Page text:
Authorities in the Valle d'Aosta region of Italy have approved two packages of measures to cope with the economic crisis and lack of liquidity. Under a bill presented by CoR member Pierluigi Marquis (EA) on 23 March, they allocated €3.7 million to help business, workers, and households, and €2 million to top up employees' salaries. The region has also suspended mortgages for one year and has set up a risk fund to support SMEs and the local economy, to last 48 months. These resources come from central government. On 17 April, the regional council followed up with a second package, this time worth €25 million.
The Spanish region of Valencia has launched seven innovative projects targeting COVID-19. One project is to develop an open-source prototype of an economically affordable ventilator. Three projects seek to harness artificial intelligence to enable early detection of the disease. Other projects aim to create a diagnostic test, a system for the analysis of the immune system's response to the virus, and a tool to measure the effectiveness of antivirals. The region received 265 proposals in one week, for grants totalling €562,818. As a result of the success of this first phase, the call was increased to €3,250,000. To keep up to speed, follow the Twitter handle @GVAinnova. The region has also been distributing gloves and face masks en masse. With the help of the Vefa Social Support team, it has provided thousands of food and health packages to the elderly or people living alone.
The Government of Navarra in Spain and its CoR member Mikel Irujo Amezaga (EA) have provided fresh information about the region's crisis measures. At a cost of €2 million, and working through the public body Sodena and private companies, the regional government has secured a large consignment of sanitary material (masks, gowns, gloves and hydro-alcoholic solutions, among others) from China. The regional government has also channelled the energies of citizens towards creating face masks and facial screens for health personnel. As well as facilitating the 3D printing of personal protective equipment (PPE), a new platform now puts volunteers in contact with organisations providing basic social services and health care. As of 15 April, 104 projects had been reported. The platform can be found here.
The Regional Ministry of Health in Murcia, Spain, has launched an online tool to make a better record of cases of coronavirus and avoid transmission among citizens. The regional government has launched a Strategic Plan for the Recovery of Industrial Activity, with differentiated approaches. Efforts in the education sector include the development of a collaborative platform to facilitate online adult education and distance learning, as well as the provision of content and material for other digital education platforms. More details here. Separately, the president of the Region of Murcia has stressed the need for a collective effort by European citizens, businesses, local and regional authorities, and national governments to ensure a robust economic recovery for all. He calls on the EU to provide its support, assistance and cooperation.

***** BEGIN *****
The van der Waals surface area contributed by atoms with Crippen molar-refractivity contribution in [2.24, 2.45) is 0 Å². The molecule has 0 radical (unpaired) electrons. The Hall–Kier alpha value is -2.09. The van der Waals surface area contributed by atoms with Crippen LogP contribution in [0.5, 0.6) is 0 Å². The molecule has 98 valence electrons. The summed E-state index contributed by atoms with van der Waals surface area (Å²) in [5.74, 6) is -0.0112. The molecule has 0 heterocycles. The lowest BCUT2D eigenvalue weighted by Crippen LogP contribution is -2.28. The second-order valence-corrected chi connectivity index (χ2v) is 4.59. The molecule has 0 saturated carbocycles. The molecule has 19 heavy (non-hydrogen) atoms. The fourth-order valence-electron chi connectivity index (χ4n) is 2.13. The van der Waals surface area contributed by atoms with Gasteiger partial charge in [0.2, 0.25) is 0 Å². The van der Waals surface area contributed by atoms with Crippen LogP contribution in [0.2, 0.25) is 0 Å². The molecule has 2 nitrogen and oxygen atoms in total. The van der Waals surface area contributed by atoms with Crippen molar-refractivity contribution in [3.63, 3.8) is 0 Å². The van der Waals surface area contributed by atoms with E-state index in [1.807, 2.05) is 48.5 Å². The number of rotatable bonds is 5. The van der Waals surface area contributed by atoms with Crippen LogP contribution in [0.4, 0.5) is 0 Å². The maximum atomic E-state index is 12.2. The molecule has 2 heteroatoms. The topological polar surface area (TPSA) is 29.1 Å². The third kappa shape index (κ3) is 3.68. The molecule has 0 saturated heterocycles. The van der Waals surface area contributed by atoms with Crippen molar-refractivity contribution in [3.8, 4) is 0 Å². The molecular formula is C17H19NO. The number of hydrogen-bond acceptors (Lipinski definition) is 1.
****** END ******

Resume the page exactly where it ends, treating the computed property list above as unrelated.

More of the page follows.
The southern French region of Côte d'Azur has put €36 million into France's national Solidarity Fund for businesses. A first tranche of state aid was made available on 1 April; a second tranche – the fruit of collaboration between the state and the regions – has been available since 15 April. More details here.
In Lyon, confinement measures have been in place since 17 March. Leaving one's home is permitted only with a certificate. Schools are closed. Tests for COVID are reserved for care staff and the most serious cases. The city has created a pool of volunteers – a 'Metropolitan Reserve' – to help ensure public services continue (such as telephone calls to vulnerable people and child-protection efforts) and provide help to other community activities, such as food banks. The city has also suspended rents for companies operating from Lyon Métropole properties – until June if necessary. Consideration is currently being given to a support fund for companies in the private sector.
The Kuopio region in Finland has created an online platform called 'The Good Mood Kiosk' that aims not only to inform the public about COVID-19, but also to encourage them to fight it. The platform collects various cultural and sporting tips from the City of Kuopio and other actors intended to support lifestyle changes. The platform, which is constantly updated, suggests that now is a good moment to learn something new, to improve lifestyles, and to enjoy experiences for which people did not previously have the time or opportunity. The Kiosk also offers a wide range of free online books, and points to museums that are offering online tours and presentations.
The Portuguese municipality of Mafra has increased its response capacity on several fronts, working with district authorities and the Metropolitan Area of Lisbon. Civil-protection actions include the creation of a diagnostic unit to trace contacts, the acquisition of personal protective equipment, the reinforcement and patrols, the closure of beaches, the suspension of mass activities, disinfection, and a public-information campaign. To address the social challenges created by the virus, a Social Emergency Fund has been created to support families (with an initial €1 million) and a Municipal Emergency Fund of €500,000 to meet immediate needs. A project has been set up to provide support to the isolated or to at-risk groups. Various municipal taxes and fees have bee suspended, reduced or removed.
The municipality of Mosina in Poland's Wielkopolska province on 3 April agreed a package of support for local businesses, and, at the same time, encouraging them to cooperate with each other to ease the recovery. Among the measures (listed here) are postponements to tax submissions and tax payments, the remission (in full or in part) of some tax arrears. The town collects taxes on real estate, agriculture, forestry, and modes of transport.